When I came up with my theme for this year, the first thing I wanted to work on was my eating. I didn’t want to make a resolution to eat better, to eat more fruits and vegetables, less cake and cookies or cut out meat. Doing that wouldn’t be authentic because in all honesty, I don’t want to cut anything out of my diet. I eat what I eat for a reason.
So I thought about what it is that actually did want to achieve. I thought about what it is that I wanted to gain from making this change. I came to the conclusion that I wanted to work on these things:
The Why. Am I hungry? Am I bored? Am I afraid that when I get hungry food won’t be available? What is the driving desire behind the utensil-to-mouth ritual
Awareness. I eat a lot of my meals doing something else or to pass time. When I realized that, I had to wonder if I really love food as much as I claim or if I like the action of eating. I also tend to eat pretty fast. By the time I’ve finished eating, I don’t remember savoring the textures and flavors of what I’ve eaten. And considering how much time I put into cooking, I feel like I do myself a disservice not truly enjoying the reward behind all the hard work.
Taste Experience. This is kind of in line with awareness. The Hero can tell me he tastes a distinct spice or flavor. He has preferences for flavor and pallet appeal and has to really get past one or both of those to try a new dish I create, no matter how delicious they are. I on the other hand frequently miss the subtle flavors he’s talking about and instantly regret not taking time to savor food.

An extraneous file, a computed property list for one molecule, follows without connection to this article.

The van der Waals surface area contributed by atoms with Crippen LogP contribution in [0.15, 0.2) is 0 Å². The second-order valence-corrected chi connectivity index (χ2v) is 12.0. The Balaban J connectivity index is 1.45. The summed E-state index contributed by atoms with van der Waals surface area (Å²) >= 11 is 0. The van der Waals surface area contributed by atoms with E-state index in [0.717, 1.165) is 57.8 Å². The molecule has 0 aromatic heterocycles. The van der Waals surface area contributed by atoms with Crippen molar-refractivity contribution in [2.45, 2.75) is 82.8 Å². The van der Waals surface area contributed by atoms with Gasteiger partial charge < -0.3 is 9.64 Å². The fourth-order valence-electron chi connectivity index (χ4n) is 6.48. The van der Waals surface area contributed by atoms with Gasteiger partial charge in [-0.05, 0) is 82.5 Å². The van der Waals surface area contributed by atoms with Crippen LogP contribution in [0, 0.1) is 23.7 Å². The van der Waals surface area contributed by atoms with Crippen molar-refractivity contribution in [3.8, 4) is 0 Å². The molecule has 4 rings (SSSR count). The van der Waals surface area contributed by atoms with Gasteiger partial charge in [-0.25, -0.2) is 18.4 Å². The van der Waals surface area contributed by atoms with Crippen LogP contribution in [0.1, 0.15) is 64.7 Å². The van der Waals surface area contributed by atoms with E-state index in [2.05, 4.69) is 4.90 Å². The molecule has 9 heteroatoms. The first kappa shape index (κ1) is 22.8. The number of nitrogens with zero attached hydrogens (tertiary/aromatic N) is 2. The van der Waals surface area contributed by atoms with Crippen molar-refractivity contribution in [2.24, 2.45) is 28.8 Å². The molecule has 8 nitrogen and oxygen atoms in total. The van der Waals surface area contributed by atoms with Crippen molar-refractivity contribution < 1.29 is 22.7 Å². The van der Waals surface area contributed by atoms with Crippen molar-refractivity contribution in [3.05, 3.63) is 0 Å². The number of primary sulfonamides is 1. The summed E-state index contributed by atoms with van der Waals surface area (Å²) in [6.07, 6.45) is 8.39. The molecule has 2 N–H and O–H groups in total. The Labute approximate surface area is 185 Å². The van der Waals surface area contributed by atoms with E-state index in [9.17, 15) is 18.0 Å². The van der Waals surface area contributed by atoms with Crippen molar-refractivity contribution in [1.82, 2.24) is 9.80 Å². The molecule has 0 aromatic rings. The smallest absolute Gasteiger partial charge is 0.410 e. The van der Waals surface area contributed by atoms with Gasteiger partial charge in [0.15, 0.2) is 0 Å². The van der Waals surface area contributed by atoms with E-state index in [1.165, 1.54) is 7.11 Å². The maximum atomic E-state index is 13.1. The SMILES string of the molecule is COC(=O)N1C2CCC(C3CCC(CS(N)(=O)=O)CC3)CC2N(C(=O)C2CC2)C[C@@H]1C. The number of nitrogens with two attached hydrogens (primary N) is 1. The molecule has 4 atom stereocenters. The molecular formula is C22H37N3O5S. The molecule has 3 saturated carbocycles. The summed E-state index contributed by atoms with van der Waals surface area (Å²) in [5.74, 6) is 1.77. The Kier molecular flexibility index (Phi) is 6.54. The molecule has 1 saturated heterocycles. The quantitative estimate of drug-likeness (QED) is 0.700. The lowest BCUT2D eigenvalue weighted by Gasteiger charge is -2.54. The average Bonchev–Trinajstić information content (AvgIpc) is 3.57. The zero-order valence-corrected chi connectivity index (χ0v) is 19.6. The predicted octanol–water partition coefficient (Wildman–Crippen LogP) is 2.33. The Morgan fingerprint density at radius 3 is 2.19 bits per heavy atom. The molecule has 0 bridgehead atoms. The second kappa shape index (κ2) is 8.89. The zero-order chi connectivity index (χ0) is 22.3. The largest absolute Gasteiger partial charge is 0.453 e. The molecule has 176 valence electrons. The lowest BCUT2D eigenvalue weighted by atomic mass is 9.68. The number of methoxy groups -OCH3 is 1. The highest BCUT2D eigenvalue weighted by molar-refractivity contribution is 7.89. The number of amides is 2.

Plate Control. Ahh… the twofold issue. I pride myself on eating the average person under the table. Memories of buffet competitions with my brother and older cousins (probably only in my head and I NEVER won), there was something to prove. Although I never beat them, I usually put the average woman to shame. My dates never consisted of a dinner salad. If we’re not eating three courses, I’m not going out with you again. Period. The other plate issue is eating everything on it, no matter what my stomach says. Growing up the rule was “if it’s on the plate, you will eat it”. The simple solution is to make a smaller plate, right? Wrong. The cute little salad plate just becomes a mountain of food contained by my hands.
Ambiance. Again, intertwined with another issue of awareness. Most of our meals are in front of a TV. I literally tune out to food when I’m eating and doing something else. I can’t remember the last time I ate without doing anything else. I wonder if the atmosphere of my meals would change if I created an environment where eating was the only thing going on besides general conversation.
Tempo. I don’t know why I’ve never entered an eating contest. Seriously. I vaguely remember finishing dinner in seven minutes. And it wasn’t soup either. I literally ate a plate of food in seven minutes. That just doesn’t seem right. I’m sure this goes back to being afraid that food won’t be there if I want more and I can trace that back to fried chicken. Growing up, I only ate the leg and in order to get seconds, we had to eat what we had first. I remember feeling like if I didn’t hurry up someone would get that second leg and I’d be screwed. That habit just stuck with me. Time to change it up.
I’m going to work at this in a way I won’t fail. Through guidance from an ebook on Zen Habits, I’m starting with one meal, dinner, and applying all of the points above to rethinking how I approach that meal for one week. If all goes well, I’ll add lunch and if not, I’ll keep focusing on dinner. I’m going to keep track of my progress in my 2013 Life book (come back Monday to read all about that). The point is to make this a life change, not to meet a time-specific goal. Once I master this, I believe all of my other health-related goals will fall into place.